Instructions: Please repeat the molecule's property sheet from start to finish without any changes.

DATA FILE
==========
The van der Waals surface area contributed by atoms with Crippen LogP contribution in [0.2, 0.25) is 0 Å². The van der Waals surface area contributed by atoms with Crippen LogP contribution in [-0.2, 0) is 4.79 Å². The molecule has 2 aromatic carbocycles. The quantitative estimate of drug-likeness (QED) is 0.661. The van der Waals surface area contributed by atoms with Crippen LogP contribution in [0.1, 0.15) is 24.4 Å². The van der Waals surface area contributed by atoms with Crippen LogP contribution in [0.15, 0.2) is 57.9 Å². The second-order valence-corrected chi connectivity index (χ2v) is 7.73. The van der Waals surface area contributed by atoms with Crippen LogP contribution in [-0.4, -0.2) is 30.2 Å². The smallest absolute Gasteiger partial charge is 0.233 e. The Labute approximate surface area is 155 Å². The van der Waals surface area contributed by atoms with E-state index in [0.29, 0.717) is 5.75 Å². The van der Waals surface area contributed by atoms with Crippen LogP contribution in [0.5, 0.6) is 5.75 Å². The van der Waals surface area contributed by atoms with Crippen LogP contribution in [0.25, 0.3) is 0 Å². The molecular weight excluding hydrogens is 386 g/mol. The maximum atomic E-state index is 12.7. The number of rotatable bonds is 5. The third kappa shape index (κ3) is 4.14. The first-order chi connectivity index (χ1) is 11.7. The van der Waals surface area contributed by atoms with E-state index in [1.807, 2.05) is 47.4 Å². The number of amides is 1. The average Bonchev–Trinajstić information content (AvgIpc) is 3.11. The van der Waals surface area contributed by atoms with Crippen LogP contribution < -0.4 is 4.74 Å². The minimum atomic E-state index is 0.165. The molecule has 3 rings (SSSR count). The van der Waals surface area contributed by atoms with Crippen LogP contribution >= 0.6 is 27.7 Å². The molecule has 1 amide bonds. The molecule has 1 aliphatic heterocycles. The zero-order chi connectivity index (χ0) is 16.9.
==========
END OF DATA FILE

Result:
The van der Waals surface area contributed by atoms with Crippen LogP contribution in [0.2, 0.25) is 0 Å². The van der Waals surface area contributed by atoms with Crippen LogP contribution in [-0.2, 0) is 4.79 Å². The molecule has 2 aromatic carbocycles. The quantitative estimate of drug-likeness (QED) is 0.661. The van der Waals surface area contributed by atoms with Crippen LogP contribution in [0.1, 0.15) is 24.4 Å². The van der Waals surface area contributed by atoms with Crippen LogP contribution in [0.15, 0.2) is 57.9 Å². The second-order valence-corrected chi connectivity index (χ2v) is 7.73. The van der Waals surface area contributed by atoms with Crippen LogP contribution in [-0.4, -0.2) is 30.2 Å². The smallest absolute Gasteiger partial charge is 0.233 e. The Labute approximate surface area is 155 Å². The van der Waals surface area contributed by atoms with E-state index in [0.29, 0.717) is 5.75 Å². The van der Waals surface area contributed by atoms with Crippen LogP contribution in [0.5, 0.6) is 5.75 Å². The van der Waals surface area contributed by atoms with Crippen LogP contribution in [0.25, 0.3) is 0 Å². The molecular weight excluding hydrogens is 386 g/mol. The maximum atomic E-state index is 12.7. The number of rotatable bonds is 5. The third kappa shape index (κ3) is 4.14. The first-order chi connectivity index (χ1) is 11.7. The van der Waals surface area contributed by atoms with E-state index in [1.807, 2.05) is 47.4 Å². The number of amides is 1. The average Bonchev–Trinajstić information content (AvgIpc) is 3.11. The van der Waals surface area contributed by atoms with Crippen LogP contribution < -0.4 is 4.74 Å². The minimum atomic E-state index is 0.165. The molecule has 3 rings (SSSR count). The van der Waals surface area contributed by atoms with Crippen LogP contribution >= 0.6 is 27.7 Å². The molecule has 1 amide bonds. The molecule has 1 aliphatic heterocycles. The zero-order chi connectivity index (χ0) is 16.9.